It’s just crazy, because it was like giving an answer from two years ago. That was the truth then – I was on birth control for that exact reason. So it was like the truth, but an old truth, not the current truth. I didn’t want to confide in her, I didn’t want to bring anything like that into the conversation. But I’m still a little uncomfortable about how that conversation went.

This stuff is so hard, and so personal, that I feel like I end up censoring myself a lot. This was maybe the first time that it’s come up in a while, so maybe I’m just out of practice. Either way, what a weird experience – in a little over a week, we’re going to the big fancy doctor to get this fertility thing on the road, and here I am, downplaying what it all means to me.

Nine things.

Stuff I knew before TTC

1. No one is guaranteed a baby when they want it. And yet, some people are able to plan like that. This makes it ridiculously difficult for them to understand those who can’t plan.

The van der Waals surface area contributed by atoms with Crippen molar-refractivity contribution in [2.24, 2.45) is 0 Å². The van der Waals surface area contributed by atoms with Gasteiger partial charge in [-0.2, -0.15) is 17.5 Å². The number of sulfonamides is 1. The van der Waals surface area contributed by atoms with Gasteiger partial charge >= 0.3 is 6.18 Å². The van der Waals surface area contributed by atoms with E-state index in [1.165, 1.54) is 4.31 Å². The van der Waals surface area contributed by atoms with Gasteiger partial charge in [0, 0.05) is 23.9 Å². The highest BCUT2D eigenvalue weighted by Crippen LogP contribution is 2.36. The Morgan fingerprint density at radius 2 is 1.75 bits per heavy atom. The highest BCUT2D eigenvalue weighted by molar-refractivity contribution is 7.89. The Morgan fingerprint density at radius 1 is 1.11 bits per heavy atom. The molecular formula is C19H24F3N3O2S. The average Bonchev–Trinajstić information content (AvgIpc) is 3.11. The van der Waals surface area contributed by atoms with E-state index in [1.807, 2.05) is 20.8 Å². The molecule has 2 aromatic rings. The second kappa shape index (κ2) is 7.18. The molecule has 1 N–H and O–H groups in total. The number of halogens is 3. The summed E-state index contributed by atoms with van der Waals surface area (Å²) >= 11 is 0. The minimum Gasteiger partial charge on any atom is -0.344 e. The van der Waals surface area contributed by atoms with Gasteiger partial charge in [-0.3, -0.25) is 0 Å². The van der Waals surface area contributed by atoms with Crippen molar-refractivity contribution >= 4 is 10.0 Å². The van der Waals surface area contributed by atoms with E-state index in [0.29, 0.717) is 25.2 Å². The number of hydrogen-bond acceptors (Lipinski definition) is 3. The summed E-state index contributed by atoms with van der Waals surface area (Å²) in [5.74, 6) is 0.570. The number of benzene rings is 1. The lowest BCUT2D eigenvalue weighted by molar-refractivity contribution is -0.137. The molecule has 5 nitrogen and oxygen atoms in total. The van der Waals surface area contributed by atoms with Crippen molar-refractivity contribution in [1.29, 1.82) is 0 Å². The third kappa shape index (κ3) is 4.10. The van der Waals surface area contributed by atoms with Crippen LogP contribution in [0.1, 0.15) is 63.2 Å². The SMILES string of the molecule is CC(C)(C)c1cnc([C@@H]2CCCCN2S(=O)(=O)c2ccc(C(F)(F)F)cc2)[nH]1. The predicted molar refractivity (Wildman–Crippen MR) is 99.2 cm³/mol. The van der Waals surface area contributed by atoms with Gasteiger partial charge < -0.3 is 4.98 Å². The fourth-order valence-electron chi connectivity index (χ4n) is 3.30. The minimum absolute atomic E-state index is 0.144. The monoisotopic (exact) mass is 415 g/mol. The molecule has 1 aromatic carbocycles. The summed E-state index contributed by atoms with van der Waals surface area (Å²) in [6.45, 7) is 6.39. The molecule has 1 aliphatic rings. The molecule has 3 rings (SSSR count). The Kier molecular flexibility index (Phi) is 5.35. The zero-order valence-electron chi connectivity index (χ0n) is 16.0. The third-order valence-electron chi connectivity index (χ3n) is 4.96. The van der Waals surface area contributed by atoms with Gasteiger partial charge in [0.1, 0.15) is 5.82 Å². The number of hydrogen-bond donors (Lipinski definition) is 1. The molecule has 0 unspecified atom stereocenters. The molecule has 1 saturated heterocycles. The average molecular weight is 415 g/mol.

2. I really, really wanted to be among those who could plan for a baby and have it work totally correctly.

3. If you can, waiting to start trying is not the wrong decision. Having a baby is a big deal.

Stuff I realized when we started

1. Sex ed in this country is 99.9% about how not to get pregnant. For a huge percentage of the population, that makes total sense. For the rest of us, it means that not only do we not get the info we need, but it leaves the majority population totally stumped about what’s going on with us.

2. There’s actually a lot that I can know about my body by paying attention. I can figure out if and when I’m ovulating, if my basal body temperature is high or low, if it’s erratic. I can find out what my luteal phase looks like, and predict which day I’m going to get my period.